MILAN  -   Seoul and Pyongyang have a historic opportunity to overcome the long-standing divisions and establish peace on the Korean peninsula following the summits between the leaders of the two countries, South Korea’s Deputy Foreign Minister for Multilateral and Global Affairs Kang Jeong-sik said on Friday.

“We have now a historic opportunity to remove this barrier to peace on the Korean Peninsula,” Kang said at the 25th OSCE Ministerial Council in Milan.

The South Korean government is now taking “major efforts” to achieve the goals set by South Korean President Moon Jae-in and North Korean leader Kim Jong Un during their meetings, Kang added.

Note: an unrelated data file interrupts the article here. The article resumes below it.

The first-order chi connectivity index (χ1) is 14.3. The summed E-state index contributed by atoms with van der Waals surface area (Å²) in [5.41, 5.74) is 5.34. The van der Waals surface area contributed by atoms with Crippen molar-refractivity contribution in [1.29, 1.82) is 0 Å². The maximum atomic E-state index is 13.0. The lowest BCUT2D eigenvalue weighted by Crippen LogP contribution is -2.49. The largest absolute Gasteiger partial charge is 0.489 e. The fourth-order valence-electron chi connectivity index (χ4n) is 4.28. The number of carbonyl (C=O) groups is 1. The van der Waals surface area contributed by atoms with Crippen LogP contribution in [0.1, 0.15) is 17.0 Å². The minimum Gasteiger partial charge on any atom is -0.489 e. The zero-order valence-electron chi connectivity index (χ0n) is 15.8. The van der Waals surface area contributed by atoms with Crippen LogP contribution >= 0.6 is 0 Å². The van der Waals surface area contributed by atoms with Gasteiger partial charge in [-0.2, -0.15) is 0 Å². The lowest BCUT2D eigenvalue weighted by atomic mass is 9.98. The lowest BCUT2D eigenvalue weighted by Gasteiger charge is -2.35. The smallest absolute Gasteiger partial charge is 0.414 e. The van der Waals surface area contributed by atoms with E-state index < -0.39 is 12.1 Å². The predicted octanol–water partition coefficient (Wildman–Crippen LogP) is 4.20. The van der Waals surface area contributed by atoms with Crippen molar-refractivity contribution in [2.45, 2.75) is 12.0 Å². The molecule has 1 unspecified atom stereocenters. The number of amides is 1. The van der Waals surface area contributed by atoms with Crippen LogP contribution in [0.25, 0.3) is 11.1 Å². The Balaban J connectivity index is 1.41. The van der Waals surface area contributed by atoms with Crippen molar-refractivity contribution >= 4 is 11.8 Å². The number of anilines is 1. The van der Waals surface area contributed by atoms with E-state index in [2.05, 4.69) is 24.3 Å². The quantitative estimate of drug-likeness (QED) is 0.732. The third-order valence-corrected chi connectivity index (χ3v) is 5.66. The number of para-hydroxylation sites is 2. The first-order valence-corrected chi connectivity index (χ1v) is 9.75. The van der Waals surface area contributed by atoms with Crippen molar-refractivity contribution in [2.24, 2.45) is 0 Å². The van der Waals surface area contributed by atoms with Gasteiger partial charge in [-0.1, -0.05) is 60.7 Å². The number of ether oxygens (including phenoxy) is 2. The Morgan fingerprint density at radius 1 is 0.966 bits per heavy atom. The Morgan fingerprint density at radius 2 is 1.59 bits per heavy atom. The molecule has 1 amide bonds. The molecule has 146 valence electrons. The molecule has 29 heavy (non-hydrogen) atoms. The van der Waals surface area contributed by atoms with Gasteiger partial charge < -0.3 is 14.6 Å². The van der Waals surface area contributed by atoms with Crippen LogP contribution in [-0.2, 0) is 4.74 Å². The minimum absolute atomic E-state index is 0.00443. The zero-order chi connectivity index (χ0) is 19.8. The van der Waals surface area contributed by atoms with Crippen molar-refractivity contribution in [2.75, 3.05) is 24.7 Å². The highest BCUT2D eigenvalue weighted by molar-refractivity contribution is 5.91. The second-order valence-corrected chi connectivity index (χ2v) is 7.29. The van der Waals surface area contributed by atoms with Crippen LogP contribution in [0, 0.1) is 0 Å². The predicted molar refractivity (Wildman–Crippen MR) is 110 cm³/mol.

Relations between Seoul and Pyongyang began to improve after a historic summit between Moon and Kim in April after more than a year of rising fears of war over North Korea’s nuclear weapons program.

The South and North Korean leaders also met in May and September.

At the third inter-Korean summit in September, Seoul and Pyongyang agreed to suspend artillery drills near the inter-Korean border, remove all guard posts from the demilitarized zone as well as establish a no-fly zone above the military demarcation line that separates the two Koreas.